By: Tim Kay, Senior Vice President, Project and Development Services, Jones Lang LaSalle
In our previous article, Maximize Office Space With Modular Design, we introduced the concept, and explored the considerations for business leaders who are facing office renovations or relocation.
In this post, we seek to dig a bit deeper into some of the benefits we’ve seen for clients who have been early adopters of modular office design.
Modular (or architectural movable) systems offer layouts, workspaces, and features that can adjust to meet the changing dynamics of the office landscape.
In short, the core benefits of modular designs center on the ability to “future proof” your office from advancements in technologies, cultures and work styles.
The following are additional intrinsic benefits to these agile, functional and systems-based solutions.
1. Cost Savings
The efficiencies of these systems are what translate into cost savings for your organization.
As an alternative to the rigidity of conventional steel stud and drywall office construction, the materials in full height moveable walls are prefabricated in a controlled environment, which makes the installation process quicker and more efficient. They can be installed over a matter of days, or built-out in a phased approach, with each yielding shortened on-site labor requirements.
Though the wall system may initially be more expensive than traditional office wall construction, the ability to re-purpose, relocate and adapt the system may save money over the term of the lease and beyond.
The analyses we’ve done on cost-per-lineal-foot comparisons between stud and drywall and moveable walls show that the difference is highly dependent upon the design and use of class. Therefore, run the numbers early in the design and budget setting process to determine your best option.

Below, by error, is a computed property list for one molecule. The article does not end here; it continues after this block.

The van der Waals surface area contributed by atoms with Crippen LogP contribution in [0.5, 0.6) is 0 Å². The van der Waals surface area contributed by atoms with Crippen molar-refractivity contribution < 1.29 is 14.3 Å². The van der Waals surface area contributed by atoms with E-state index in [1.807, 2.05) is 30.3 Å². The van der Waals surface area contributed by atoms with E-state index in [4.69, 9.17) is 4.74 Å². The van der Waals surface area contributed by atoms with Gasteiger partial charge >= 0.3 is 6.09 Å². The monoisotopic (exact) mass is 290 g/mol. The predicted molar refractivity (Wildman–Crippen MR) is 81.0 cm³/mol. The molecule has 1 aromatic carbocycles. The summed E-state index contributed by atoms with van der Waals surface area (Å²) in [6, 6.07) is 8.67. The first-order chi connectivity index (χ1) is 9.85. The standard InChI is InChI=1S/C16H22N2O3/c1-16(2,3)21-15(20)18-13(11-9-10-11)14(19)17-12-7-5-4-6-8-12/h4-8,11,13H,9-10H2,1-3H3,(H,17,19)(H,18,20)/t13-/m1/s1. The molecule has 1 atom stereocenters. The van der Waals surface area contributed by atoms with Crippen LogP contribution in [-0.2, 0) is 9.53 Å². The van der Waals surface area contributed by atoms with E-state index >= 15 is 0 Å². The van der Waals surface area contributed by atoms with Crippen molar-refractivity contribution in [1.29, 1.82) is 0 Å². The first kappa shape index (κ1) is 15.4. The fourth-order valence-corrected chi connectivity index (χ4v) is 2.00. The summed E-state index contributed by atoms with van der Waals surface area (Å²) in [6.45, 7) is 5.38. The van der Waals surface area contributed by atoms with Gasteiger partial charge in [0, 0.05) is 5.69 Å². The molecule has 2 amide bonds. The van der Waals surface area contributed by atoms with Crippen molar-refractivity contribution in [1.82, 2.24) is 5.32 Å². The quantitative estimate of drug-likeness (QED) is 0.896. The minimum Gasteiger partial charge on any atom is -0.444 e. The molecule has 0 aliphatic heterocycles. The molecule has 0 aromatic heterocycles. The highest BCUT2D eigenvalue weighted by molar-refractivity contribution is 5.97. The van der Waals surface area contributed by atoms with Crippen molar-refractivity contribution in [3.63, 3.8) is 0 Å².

Another key factor in looking at this cost delta is, similar to a furniture purchase, these wall systems can be depreciated as a capital cost over 7 years vs. 30 years with stud and drywall. There are lease options available from certain vendors that reduce the initial cost.
It also enables organizations to save on real estate costs in the long-term by reducing or maximizing the square footage needed for job performance.
As mentioned earlier, the speed of delivery, along with phased approach options, reduce the time needed for the new construction and pose minimal disruption to the office.
The modular elements are also quickly and easily reconfigurable to accommodate your evolving needs.
As shared in the Workspace Design Magazine article Building Modular: A Dynamic Element of Business Strategy, existing, older buildings can be renovated without having to change the infrastructure.
In addition, because the walls are pre-finished, pre-glazed and pre-wired, they can be installed in tandem with other building activities, significantly reducing construction schedules.
From creating “living” walls of plant life to improve air quality for employees, to earning points in Leadership in Energy and Environmental Design (LEED), modular design offers environmental benefits and sustainability.